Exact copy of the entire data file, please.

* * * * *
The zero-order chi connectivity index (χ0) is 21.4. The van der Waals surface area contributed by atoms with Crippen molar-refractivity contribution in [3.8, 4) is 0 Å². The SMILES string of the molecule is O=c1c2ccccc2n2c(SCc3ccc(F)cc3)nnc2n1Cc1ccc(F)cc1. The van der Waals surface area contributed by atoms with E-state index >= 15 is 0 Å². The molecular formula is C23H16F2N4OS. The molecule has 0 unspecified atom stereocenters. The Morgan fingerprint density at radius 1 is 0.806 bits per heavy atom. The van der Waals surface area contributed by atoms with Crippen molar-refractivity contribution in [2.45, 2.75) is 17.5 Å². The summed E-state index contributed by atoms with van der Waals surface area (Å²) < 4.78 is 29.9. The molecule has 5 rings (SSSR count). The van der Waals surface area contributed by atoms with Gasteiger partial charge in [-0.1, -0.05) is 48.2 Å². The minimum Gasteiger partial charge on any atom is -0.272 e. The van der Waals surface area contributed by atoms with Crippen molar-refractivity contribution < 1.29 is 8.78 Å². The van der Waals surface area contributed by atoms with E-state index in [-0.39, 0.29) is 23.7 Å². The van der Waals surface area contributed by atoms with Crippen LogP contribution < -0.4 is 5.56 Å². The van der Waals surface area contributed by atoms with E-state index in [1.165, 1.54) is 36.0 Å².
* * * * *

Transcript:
The zero-order chi connectivity index (χ0) is 21.4. The van der Waals surface area contributed by atoms with Crippen molar-refractivity contribution in [3.8, 4) is 0 Å². The SMILES string of the molecule is O=c1c2ccccc2n2c(SCc3ccc(F)cc3)nnc2n1Cc1ccc(F)cc1. The van der Waals surface area contributed by atoms with E-state index >= 15 is 0 Å². The molecular formula is C23H16F2N4OS. The molecule has 0 unspecified atom stereocenters. The Morgan fingerprint density at radius 1 is 0.806 bits per heavy atom. The van der Waals surface area contributed by atoms with Crippen molar-refractivity contribution in [2.45, 2.75) is 17.5 Å². The summed E-state index contributed by atoms with van der Waals surface area (Å²) < 4.78 is 29.9. The molecule has 5 rings (SSSR count). The van der Waals surface area contributed by atoms with Gasteiger partial charge in [-0.1, -0.05) is 48.2 Å². The minimum Gasteiger partial charge on any atom is -0.272 e. The van der Waals surface area contributed by atoms with Crippen molar-refractivity contribution < 1.29 is 8.78 Å². The van der Waals surface area contributed by atoms with E-state index in [-0.39, 0.29) is 23.7 Å². The van der Waals surface area contributed by atoms with Crippen LogP contribution < -0.4 is 5.56 Å². The van der Waals surface area contributed by atoms with E-state index in [1.165, 1.54) is 36.0 Å².